Character agency is basically about giving your characters choices. It’s also tied in to the idea of making relatable, rounded characters – so characters with aims and flaws, who make good and bad decisions. Character agency is the decision-making bit of that; it’s letting the characters drive the events in your stories. Character agency is about how the characters accomplish the plot Ok, so you’ve got your basic plot. Hero rescues Princess from Dragon. Simple, right? But if you pick three different characters, they’ll go about that in three different ways, and you’d end up with three different outcomes. The Dark Lord. Turns up on his own Fearsome Dragon and has them fight while he leans on the wall and has a quick smoke. Hang on…his dragon lost?! Well, depending on your Dark Lord, he can either haul out the Sword Of Doom for a quick bout of hand-to-hand, or produce the cannon he so thoughtfully hauled along…either way, you’re likely to end up with a dead dragon and a suitably rescued princess, who might be rather charmed by a thin moustache and fashionable black armour. The Thoughtful Farm Boy. He brings along a cow, strolls past the dragon while it’s otherwise occupied with that snack, and then talks both Princess and Dragon into leaving with him, because who wants to be stuck in a crumbling old castle? They then all decide that any King who shuts his daughter up in a tower and kills off her suitors probably isn’t a very good King, and go off to rescue the Kingdom as well. Adventure time! The Cynical Assassin. She doesn’t bother fighting the dragon – she scales the back wall, sneaks into the tower and…love at first sight, with a passionate kiss to go with it? Well, why not? What… read more →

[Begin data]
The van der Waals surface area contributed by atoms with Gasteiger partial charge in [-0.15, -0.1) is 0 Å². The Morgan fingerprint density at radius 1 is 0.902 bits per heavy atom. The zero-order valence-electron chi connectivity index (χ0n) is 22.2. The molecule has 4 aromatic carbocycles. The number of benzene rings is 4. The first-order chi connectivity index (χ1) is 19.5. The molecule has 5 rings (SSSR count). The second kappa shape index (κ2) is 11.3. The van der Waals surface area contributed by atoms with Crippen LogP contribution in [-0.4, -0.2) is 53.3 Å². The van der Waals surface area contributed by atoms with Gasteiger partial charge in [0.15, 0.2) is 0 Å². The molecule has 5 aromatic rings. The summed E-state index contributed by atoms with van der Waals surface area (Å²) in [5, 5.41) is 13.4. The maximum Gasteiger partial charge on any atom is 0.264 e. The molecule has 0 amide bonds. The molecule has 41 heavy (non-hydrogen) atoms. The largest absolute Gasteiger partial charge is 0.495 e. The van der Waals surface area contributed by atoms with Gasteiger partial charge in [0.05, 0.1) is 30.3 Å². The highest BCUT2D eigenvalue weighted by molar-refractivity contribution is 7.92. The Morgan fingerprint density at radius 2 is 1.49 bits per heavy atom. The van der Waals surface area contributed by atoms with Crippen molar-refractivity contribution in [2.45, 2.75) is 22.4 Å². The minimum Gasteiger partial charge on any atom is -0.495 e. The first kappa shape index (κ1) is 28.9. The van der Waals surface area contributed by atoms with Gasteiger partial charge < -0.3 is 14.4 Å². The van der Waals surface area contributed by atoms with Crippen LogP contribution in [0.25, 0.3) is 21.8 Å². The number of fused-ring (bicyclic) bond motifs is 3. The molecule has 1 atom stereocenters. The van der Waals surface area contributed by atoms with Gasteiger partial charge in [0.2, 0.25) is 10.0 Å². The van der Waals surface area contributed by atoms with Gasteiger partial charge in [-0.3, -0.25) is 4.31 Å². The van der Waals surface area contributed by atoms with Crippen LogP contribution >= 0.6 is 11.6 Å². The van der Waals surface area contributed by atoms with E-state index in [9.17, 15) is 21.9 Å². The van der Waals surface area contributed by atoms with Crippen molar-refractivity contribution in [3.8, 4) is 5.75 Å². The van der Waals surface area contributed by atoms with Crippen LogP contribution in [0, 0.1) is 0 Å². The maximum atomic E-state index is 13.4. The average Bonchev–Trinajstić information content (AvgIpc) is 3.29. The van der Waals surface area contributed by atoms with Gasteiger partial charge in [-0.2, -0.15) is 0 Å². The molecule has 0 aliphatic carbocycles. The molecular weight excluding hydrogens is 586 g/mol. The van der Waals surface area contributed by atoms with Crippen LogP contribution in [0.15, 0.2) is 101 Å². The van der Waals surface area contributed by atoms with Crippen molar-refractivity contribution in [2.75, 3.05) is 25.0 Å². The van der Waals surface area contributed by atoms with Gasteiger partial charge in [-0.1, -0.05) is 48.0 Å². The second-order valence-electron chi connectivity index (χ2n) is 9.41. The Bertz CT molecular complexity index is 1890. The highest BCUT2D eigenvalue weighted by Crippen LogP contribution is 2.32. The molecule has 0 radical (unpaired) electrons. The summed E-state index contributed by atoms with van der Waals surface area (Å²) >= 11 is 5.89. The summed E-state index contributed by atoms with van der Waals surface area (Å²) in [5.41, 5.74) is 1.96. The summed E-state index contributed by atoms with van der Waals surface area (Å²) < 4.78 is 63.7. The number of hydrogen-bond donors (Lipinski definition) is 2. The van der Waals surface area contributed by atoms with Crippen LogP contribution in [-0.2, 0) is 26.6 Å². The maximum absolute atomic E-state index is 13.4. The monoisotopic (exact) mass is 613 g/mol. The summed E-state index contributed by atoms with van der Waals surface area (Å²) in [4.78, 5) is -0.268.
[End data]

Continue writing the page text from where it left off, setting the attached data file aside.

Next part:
An ISBN is an International Book Standard Number. It identifies the book, and it’s usually printed with the barcode on the back and on the book’s title page. If an ISBN was assigned before 2007, it’ll be 10 digits long. If it’s after that, it’ll be 13 digits long. The ISBN records the book’s metadata – so the publisher, the title and the country that it was published in – and is unique to that book. This means it can be easily identified by any bookseller or library.